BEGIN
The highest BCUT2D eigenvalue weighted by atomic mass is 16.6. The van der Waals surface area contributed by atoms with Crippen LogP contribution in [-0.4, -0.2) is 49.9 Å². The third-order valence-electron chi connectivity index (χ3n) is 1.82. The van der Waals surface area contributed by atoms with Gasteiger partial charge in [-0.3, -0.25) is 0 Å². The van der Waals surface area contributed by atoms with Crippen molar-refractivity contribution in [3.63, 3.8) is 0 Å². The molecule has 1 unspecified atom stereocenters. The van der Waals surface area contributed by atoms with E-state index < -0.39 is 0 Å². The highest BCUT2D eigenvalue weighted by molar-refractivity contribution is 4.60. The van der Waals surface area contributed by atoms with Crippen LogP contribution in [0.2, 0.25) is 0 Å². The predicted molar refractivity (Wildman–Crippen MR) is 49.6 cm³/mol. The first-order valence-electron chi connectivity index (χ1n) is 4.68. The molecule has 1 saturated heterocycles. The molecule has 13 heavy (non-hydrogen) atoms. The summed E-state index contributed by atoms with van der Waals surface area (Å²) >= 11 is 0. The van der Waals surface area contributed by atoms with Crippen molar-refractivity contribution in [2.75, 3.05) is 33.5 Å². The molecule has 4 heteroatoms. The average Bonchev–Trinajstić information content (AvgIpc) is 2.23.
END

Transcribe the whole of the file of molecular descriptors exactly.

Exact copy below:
The highest BCUT2D eigenvalue weighted by atomic mass is 16.6. The van der Waals surface area contributed by atoms with Crippen LogP contribution in [-0.4, -0.2) is 49.9 Å². The third-order valence-electron chi connectivity index (χ3n) is 1.82. The van der Waals surface area contributed by atoms with Gasteiger partial charge in [-0.3, -0.25) is 0 Å². The van der Waals surface area contributed by atoms with Crippen molar-refractivity contribution in [3.63, 3.8) is 0 Å². The molecule has 1 unspecified atom stereocenters. The van der Waals surface area contributed by atoms with E-state index < -0.39 is 0 Å². The highest BCUT2D eigenvalue weighted by molar-refractivity contribution is 4.60. The van der Waals surface area contributed by atoms with Crippen LogP contribution in [0.2, 0.25) is 0 Å². The predicted molar refractivity (Wildman–Crippen MR) is 49.6 cm³/mol. The first-order valence-electron chi connectivity index (χ1n) is 4.68. The molecule has 1 saturated heterocycles. The molecule has 13 heavy (non-hydrogen) atoms. The summed E-state index contributed by atoms with van der Waals surface area (Å²) >= 11 is 0. The van der Waals surface area contributed by atoms with Crippen molar-refractivity contribution in [2.75, 3.05) is 33.5 Å². The molecule has 4 heteroatoms. The average Bonchev–Trinajstić information content (AvgIpc) is 2.23.